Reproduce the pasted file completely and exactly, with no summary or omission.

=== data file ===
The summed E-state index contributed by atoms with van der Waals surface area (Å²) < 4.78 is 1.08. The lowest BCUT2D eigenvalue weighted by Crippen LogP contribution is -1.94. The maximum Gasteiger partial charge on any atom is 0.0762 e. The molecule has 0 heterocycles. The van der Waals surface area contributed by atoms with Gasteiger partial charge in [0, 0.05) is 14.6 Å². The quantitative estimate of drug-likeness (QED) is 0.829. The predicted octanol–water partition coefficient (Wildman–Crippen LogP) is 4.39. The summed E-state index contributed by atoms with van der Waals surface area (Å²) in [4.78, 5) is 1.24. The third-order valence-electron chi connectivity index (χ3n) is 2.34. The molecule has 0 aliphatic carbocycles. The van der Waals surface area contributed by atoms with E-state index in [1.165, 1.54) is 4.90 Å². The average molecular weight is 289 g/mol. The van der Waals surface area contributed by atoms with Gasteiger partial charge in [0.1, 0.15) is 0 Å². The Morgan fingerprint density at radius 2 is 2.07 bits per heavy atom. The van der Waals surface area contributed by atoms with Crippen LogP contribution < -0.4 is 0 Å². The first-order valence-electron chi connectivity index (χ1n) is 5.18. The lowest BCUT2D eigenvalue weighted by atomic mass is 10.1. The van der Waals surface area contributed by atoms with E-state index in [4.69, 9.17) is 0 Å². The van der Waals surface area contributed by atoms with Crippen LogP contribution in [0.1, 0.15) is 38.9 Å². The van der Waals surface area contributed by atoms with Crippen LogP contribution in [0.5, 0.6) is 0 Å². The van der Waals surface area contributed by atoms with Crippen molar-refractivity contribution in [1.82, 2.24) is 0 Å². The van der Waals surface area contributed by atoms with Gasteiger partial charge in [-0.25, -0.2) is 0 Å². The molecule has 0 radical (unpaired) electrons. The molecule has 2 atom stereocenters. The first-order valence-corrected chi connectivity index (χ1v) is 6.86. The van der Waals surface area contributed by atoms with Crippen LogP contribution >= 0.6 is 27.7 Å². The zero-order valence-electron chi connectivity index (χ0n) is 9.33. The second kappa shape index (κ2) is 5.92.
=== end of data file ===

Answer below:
The summed E-state index contributed by atoms with van der Waals surface area (Å²) < 4.78 is 1.08. The lowest BCUT2D eigenvalue weighted by Crippen LogP contribution is -1.94. The maximum Gasteiger partial charge on any atom is 0.0762 e. The molecule has 0 heterocycles. The van der Waals surface area contributed by atoms with Gasteiger partial charge in [0, 0.05) is 14.6 Å². The quantitative estimate of drug-likeness (QED) is 0.829. The predicted octanol–water partition coefficient (Wildman–Crippen LogP) is 4.39. The summed E-state index contributed by atoms with van der Waals surface area (Å²) in [4.78, 5) is 1.24. The third-order valence-electron chi connectivity index (χ3n) is 2.34. The molecule has 0 aliphatic carbocycles. The van der Waals surface area contributed by atoms with E-state index in [1.165, 1.54) is 4.90 Å². The average molecular weight is 289 g/mol. The van der Waals surface area contributed by atoms with Gasteiger partial charge in [0.1, 0.15) is 0 Å². The Morgan fingerprint density at radius 2 is 2.07 bits per heavy atom. The van der Waals surface area contributed by atoms with Crippen LogP contribution < -0.4 is 0 Å². The first-order valence-electron chi connectivity index (χ1n) is 5.18. The lowest BCUT2D eigenvalue weighted by atomic mass is 10.1. The van der Waals surface area contributed by atoms with E-state index in [4.69, 9.17) is 0 Å². The van der Waals surface area contributed by atoms with Crippen LogP contribution in [0.1, 0.15) is 38.9 Å². The van der Waals surface area contributed by atoms with Crippen LogP contribution in [0.5, 0.6) is 0 Å². The van der Waals surface area contributed by atoms with Crippen molar-refractivity contribution in [1.82, 2.24) is 0 Å². The van der Waals surface area contributed by atoms with Gasteiger partial charge in [-0.25, -0.2) is 0 Å². The molecule has 0 radical (unpaired) electrons. The molecule has 2 atom stereocenters. The first-order valence-corrected chi connectivity index (χ1v) is 6.86. The van der Waals surface area contributed by atoms with Crippen LogP contribution >= 0.6 is 27.7 Å². The zero-order valence-electron chi connectivity index (χ0n) is 9.33. The second kappa shape index (κ2) is 5.92.